Trekking the Waterfalls

It’s been a busy week of classes and activities on Global High School!

Classes have been running full speed ahead as midterms steadily make their way upon us. World cultures sat down to meet with a group of monks on Thursday shortly before our traditional Laotian dinner and dance show. As well, our social sciences students have sent out online surveys to analyze how emerging technologies have challenged adolescent consumer trends.

When they’re not in class or buying smoothies from the many road-side vendors, you can usually find students climbing up a nearby waterfall! Staff and students made their way over to Kuang Si Falls on Thursday after period one for an afternoon in nature. In addition to the falls, the park is home to a bear sanctuary which houses and heals Asiatic bears from the province to protect the species.

The bottom of the waterfall is a collection of multiple pools that make up this calming jungle oasis. Off to the side was a pathway where anyone could hike up the falls and capture stunning views of the park. After making our hike up, students jumped into the reservoir at the top of the waterfall and shared the swing before making their way down to the central pools.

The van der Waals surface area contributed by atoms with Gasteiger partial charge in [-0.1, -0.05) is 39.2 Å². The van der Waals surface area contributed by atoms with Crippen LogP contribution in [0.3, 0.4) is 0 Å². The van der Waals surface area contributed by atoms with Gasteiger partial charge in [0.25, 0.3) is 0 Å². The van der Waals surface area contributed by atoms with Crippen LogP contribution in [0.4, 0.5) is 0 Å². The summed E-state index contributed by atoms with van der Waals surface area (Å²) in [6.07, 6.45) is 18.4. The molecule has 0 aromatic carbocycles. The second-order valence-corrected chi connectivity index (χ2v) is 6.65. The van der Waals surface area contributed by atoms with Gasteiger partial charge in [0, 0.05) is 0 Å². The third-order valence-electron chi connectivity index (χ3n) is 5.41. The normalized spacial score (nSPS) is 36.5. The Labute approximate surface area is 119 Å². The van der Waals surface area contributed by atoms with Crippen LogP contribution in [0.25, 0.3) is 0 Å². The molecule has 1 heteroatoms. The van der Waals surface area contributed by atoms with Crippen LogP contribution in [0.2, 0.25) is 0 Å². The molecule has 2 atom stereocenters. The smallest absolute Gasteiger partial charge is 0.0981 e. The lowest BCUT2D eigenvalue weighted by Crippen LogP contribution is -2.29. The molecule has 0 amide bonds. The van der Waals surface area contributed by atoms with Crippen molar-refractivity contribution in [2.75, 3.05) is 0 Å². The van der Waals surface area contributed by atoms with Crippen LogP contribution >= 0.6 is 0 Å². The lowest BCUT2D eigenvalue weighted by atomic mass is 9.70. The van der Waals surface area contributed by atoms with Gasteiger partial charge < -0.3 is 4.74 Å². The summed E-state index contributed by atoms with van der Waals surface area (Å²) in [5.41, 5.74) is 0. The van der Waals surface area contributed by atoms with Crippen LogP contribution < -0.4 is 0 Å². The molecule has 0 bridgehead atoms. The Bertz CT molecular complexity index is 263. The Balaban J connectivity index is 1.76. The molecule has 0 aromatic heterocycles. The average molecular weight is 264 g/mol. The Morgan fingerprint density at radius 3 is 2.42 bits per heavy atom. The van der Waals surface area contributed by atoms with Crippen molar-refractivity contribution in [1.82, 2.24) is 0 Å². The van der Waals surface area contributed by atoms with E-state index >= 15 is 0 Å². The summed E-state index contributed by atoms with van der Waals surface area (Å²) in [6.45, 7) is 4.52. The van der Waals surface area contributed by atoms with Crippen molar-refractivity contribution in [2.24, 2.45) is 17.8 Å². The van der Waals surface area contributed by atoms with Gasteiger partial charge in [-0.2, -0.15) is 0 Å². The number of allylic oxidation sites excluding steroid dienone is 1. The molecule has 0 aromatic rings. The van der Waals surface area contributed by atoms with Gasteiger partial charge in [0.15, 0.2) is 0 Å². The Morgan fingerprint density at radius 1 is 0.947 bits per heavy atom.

Owen had this to share about his waterfall experience:

“I thought the waterfall was beautiful and the water was extremely nice, cool and clean. The views from the highest point looked like they were directly out of a magazine and the water was incredibly blue. My experience was out of this world and so worth taking the trip out.”

On Friday morning we woke early at 5 AM to participate in the daily alms giving rituals between Buddhist monks and local residents. Alms giving is the ancient tradition of giving food to the monks in return for good karma points. From the 35 temples throughout Luang Prabang and into the province, monks rise every morning at 3 AM to walk into the city and receive alms while meditating. This practice is centuries old and continues to take place every morning to this day.

We arrived at a spot far removed from the center of town where a group of monks from the countryside made the trek to receive their morning sticky rice. We washed our hands with clean water and were given bamboo baskets of rice with small biscuits to give out before the processions began. Dots of orange hues could be seen from down the road with some monks as young as 10 years old! After the processions ended, we were taken to the morning market to learn about the various spices and herbs from the surrounding area.

Tomorrow brings us into the weekend with more water sports and thrill-seeking excursions to come. Students will visit Big Brother Mouse to read to young children on Saturday morning with an added bike tour out into the jungles on Sunday.

Yours under the falls,
Nic